You may have seen advertisements warning you to be aware of phishing schemes and other scams. In the past week, I have received fraudulent emails claiming to be Shaw Cable, RBC and even the FBI. These are easy to spot because of mistakes in the letterhead, spelling mistakes and formal language that would fit in well in the 19th century. What is not as well-known is mortgage fraud. Fraudulent mortgages cost lenders every year. These losses result in higher costs and interest rates for consumers – so fraud ends up costing all of us money. What types of fraud should you be aware of?
Fraud for Shelter – this is when an applicant gives false information concerning their income or job status in order to obtain a mortgage to buy a home. While they may plan on paying off the mortgage in full this is still fraud. Another form of fraud is when you sign a declaration at the lawyer’s office saying that you will be living in the property when you have no intention of living there.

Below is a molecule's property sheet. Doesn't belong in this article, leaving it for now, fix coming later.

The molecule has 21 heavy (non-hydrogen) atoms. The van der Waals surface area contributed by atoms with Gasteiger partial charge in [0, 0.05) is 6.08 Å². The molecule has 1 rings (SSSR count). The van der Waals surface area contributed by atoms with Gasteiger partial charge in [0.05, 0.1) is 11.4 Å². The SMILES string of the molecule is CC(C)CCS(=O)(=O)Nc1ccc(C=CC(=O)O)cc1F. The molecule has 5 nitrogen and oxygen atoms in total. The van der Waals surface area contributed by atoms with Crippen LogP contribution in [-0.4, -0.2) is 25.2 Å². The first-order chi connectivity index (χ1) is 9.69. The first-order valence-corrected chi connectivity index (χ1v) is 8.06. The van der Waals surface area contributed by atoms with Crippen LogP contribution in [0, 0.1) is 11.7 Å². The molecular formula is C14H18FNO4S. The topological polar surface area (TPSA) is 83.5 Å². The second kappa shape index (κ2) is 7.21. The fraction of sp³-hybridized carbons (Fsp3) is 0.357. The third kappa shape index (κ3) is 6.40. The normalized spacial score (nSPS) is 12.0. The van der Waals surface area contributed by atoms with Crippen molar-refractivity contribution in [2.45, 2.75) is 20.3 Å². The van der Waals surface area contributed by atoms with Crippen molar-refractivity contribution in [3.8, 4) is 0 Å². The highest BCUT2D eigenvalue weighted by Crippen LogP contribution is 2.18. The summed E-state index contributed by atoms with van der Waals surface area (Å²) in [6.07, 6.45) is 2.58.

Fraud for Profit – a friend says they know someone who needs to buy a house now but their credit won’t be satisfactory for another 3 or 4 months. They ask you to say you are the buyer and provide your credit history in exchange for $5,000 for your trouble. The problem for you the “straw buyer” is when they flip the home and run off with the profits leaving you on the hook for a mortgage and having to deal with legal authorities as well.
Foreclosure Fraud – a fraudster approaches a homeowner who is in financial trouble with a debt-consolidation scheme that involves the owner paying an upfront fee and signing over title to the home to the fraudster.
• the home owner receives cash from the fraudster to address immediate bills and remains in the home paying “rent” or “consolidated debt payments” to the fraudster
• the fraudster pockets all of the owner’s payments and ignores bills and taxes, which leads to debt-collection procedures against the owner
• the fraudster may re-mortgage or sell the property to an accomplice, leaving the owner without the property title, homeless and still in debt
Title Fraud – This is when someone forges your identity and either sells your property or takes out a mortgage on the property. Buying title insurance for a home under $500,000 can cost you between $50 and $175 and covers any legal fees you have to pay to regain your property.
If you have any questions, contact a Dominion Lending Centres mortgage broker near you.
Written by David Cooke